21. mattb says:

    @PJ:

    The article says that the father pulled the pedophile away and then started to beat him. I’m pretty certain that pulling away the pedophile ended the assault and put the daughter out of any kind danger.

    And you would be wrong. And @JJ and @Anjin are right.

    The attack/assult does not end until the individual engaging in the assault either (a) retreats from the scene, (b) is unable to continue the attack (either by choice or incapacitation), or (c) the victim has safely escaped the attacker and fled from the scene.

    There is no guarantee that once the person is pulled off they will shut down. Further, the individual might turn his attack on the father. Or that the girl was in a position where she could retreat (she might still be on the ground or otherwise unable to immediately retreat under her own power).

    And having pulled people off of other people in the midst of an assault and in fights, I can say that they are often coming off hot and swinging.

    BTW- IANAL but IAAMAASDI (I am a martial arts and self defense instructor … and not the “boot to the head, Ed Gruberman” type).

  22. michael reynolds says:

    If horror movies have taught us anything it is that you don’t just bash the monster once, then squeal and run away. You put him down. You make sure he stays down.

  23. PJ says:

    @anjin-san:
    @James Joyner:
    @mattb:
    I’d say that the article is really not enough information to make a clear judgment about this.
    Few blows? How many blows did the father land?
    Did the pedophile try to retreat?
    Was the daughter able to escape or not?
    Was the pedophile armed?

    Emergency crews responding to the father’s 911 call found Flores’ pants and underwear pulled down on his lifeless body.

    If his pants and underwear was pulled down, then what kind of threat was he?

  24. anjin-san says:

    @ mattb

    I knew someone in high school that lost an eye pulling one guy off another in a fight. “Pulling someone off” in indeed an inherently dangerous situation.

  25. mattb says:

    @PJ:

    I’d say that the article is really not enough information to make a clear judgment about this.

    Fair, but it also means that you don’t have enough information to back up your claim either.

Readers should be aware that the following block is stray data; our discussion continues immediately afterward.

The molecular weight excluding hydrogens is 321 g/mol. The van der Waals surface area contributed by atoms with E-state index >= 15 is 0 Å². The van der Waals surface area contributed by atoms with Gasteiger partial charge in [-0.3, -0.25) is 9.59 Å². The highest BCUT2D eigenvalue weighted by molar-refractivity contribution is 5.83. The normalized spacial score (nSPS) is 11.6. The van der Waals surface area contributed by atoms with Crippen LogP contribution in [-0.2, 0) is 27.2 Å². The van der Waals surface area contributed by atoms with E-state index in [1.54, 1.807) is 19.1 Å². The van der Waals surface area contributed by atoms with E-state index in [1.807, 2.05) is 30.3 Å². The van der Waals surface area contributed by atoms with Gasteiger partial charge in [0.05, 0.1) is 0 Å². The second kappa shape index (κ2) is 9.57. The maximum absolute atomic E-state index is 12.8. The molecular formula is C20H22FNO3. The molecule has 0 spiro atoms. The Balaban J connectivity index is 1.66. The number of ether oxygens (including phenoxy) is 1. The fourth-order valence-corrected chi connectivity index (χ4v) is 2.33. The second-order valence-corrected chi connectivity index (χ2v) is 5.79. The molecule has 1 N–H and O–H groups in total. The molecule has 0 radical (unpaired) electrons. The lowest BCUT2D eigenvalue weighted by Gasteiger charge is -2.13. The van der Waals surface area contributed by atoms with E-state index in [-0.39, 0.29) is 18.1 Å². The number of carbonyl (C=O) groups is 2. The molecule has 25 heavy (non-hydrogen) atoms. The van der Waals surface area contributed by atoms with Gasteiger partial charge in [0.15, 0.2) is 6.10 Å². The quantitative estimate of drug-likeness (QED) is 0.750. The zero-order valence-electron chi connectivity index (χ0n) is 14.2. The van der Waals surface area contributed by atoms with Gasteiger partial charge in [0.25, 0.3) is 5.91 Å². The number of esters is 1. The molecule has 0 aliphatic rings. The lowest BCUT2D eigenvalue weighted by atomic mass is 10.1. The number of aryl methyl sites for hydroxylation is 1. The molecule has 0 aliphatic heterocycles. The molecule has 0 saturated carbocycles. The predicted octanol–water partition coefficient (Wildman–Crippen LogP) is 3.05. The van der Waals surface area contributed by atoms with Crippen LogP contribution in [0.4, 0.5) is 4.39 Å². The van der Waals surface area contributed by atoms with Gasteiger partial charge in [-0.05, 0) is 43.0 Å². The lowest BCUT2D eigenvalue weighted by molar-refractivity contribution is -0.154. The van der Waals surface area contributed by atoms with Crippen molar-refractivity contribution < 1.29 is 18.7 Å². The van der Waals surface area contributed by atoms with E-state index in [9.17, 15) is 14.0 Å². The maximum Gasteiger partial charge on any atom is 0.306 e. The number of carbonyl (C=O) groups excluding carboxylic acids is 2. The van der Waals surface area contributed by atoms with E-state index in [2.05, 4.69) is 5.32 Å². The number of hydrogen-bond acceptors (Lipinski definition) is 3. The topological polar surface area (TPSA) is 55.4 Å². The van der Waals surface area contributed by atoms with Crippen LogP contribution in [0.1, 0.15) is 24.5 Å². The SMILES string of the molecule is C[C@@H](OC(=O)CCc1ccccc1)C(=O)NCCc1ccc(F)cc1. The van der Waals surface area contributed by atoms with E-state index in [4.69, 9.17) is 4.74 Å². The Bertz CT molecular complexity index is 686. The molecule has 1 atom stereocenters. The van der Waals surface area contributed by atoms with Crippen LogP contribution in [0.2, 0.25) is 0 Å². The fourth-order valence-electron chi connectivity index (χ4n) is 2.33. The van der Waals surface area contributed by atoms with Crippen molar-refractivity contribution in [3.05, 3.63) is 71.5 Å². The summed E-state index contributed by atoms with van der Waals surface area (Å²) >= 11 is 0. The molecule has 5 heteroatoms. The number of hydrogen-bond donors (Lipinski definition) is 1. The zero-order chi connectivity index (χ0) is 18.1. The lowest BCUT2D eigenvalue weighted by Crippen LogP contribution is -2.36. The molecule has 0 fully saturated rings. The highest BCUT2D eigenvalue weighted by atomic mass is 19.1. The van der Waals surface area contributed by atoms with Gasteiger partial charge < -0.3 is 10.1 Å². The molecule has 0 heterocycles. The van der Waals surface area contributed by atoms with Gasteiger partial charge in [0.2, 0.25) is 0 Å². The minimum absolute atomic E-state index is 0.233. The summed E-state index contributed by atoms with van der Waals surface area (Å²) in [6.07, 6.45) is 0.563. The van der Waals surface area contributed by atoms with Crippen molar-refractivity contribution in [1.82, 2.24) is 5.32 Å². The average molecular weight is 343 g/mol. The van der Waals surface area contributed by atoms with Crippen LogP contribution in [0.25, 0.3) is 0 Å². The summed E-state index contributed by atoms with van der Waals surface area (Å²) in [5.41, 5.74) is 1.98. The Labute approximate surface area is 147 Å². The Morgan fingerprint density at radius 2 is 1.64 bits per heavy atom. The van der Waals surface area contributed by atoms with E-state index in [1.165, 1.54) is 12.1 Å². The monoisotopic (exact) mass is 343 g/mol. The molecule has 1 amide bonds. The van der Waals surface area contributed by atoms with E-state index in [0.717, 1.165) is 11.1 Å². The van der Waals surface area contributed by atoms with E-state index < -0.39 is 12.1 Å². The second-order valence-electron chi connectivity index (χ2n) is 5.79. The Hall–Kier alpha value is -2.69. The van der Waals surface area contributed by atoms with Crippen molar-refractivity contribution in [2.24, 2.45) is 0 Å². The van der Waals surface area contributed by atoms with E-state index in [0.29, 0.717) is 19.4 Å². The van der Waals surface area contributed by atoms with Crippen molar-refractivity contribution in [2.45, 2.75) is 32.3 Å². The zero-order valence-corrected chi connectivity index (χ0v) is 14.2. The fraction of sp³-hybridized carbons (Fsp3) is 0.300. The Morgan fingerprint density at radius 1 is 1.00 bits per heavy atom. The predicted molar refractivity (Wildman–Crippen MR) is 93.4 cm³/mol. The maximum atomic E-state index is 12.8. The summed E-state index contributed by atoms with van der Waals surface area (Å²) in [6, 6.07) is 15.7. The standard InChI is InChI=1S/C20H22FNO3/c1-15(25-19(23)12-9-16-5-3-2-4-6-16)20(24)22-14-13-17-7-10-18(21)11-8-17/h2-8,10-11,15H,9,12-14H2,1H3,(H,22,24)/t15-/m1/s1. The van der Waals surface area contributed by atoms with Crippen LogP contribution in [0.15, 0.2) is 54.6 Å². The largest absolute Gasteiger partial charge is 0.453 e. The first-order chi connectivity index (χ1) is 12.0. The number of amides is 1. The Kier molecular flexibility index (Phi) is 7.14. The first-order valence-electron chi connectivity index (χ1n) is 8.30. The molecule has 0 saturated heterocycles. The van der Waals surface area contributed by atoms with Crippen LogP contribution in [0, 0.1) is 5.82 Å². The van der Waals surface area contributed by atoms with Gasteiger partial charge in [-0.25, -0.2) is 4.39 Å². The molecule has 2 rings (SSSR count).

All I can do, in lieu of those facts, is talk about statistical and anecdotal information about fights and these sorts of situations. And based on that information, I can tell you that James and Anjin are totally correct.

    @PJ:

    If his pants and underwear was pulled down, then what kind of threat was he?

    You would be surprised.

    Look, if you’ve seen my contributions to other threads on self defense, I can tell you I’m not a “kill kill kill” type — I have huge problems with SYG laws as they have been written. But as someone whose been trained in and to teach pragmatic self defense (and been in and observed a number of these situations, as well as talked a lot with LEOs), I can tell you that you would be entirely surprised at how people in all states of dress and undress can mount a dangerous attack

    We don’t know all the facts in the case, the Grand Jury did. And given the wide latitude that a Grand Jury has and my own understanding of these cases, I think that they reached the right decision.

  26. michael reynolds says:

    @PJ:

    If his pants and underwear was pulled down, then what kind of threat was he?

    Imagine Mike Tyson. Scary dude.

    Now imagine Mike Tyson with his pants down. Not scary?

    Only if you can’t imagine him pulling them back up and kicking your ass. I think you’re having a failure of imagination, here.

    Guys who get punched frequently get back up. And a father protecting his child is under no obligation to follow Marquess of Queensberry rules. His obligation is to remove the threat, absolutely, positively, beyond any likelihood that the threat might have a second wind.

    That’s why cops are trained to shoot to kill. Because even with a bullet in them a dangerous guy can still be a dangerous guy.

  27. PJ says:

    @michael reynolds:

    Imagine Mike Tyson. Scary dude.

    Now imagine Mike Tyson with his pants down. Not scary?

    I’d agree, but I’d also would like to point out that if the pedophile had looked like Mike Tyson we would most likely have known that, because, without a doubt, that would have been pointed out again and again.

  28. george says:

    @PJ:

    The article says that the father pulled the pedophile away and then started to beat him. I’m pretty certain that pulling away the pedophile ended the assault and put the daughter out of any kind danger.

    Perhaps, if the father was the equivalent of George Foreman and could hit hard enough to stun him with one punch. Otherwise, probably not. You only have to watch fights in hockey, or MMA, to see that being pulled away, or even hit several times, doesn’t guarantee that you take the fight out of someone. In fact, being pulled away and then left alone might well of given the pedophile to either overwhelm the father and go after the daughter again, or to pull some sort of weapon and kill the father and continue on to do the same with the daughter. Talk to a cop if you doubt those scenarios – violent offenders aren’t like school kids who stop fighting because a teacher pulls them apart.

    I think the father took the only safe course of action, given that his five year old daughter was at risk if he misjudged the situation. That includes continuing the beating until he was sure – if you’ve ever watched (or better yet, trained) MMA, then you’ll know it can be very hard to judge when someone is finished. Its fairly common for someone to weather the storm, and then come back to win, especially if the person on top gives them an opening.

    I think most of us, in that situation, with a five year old daughter at risk, would err on the side of caution (and that means, ensuring that the attacker really is done before letting up).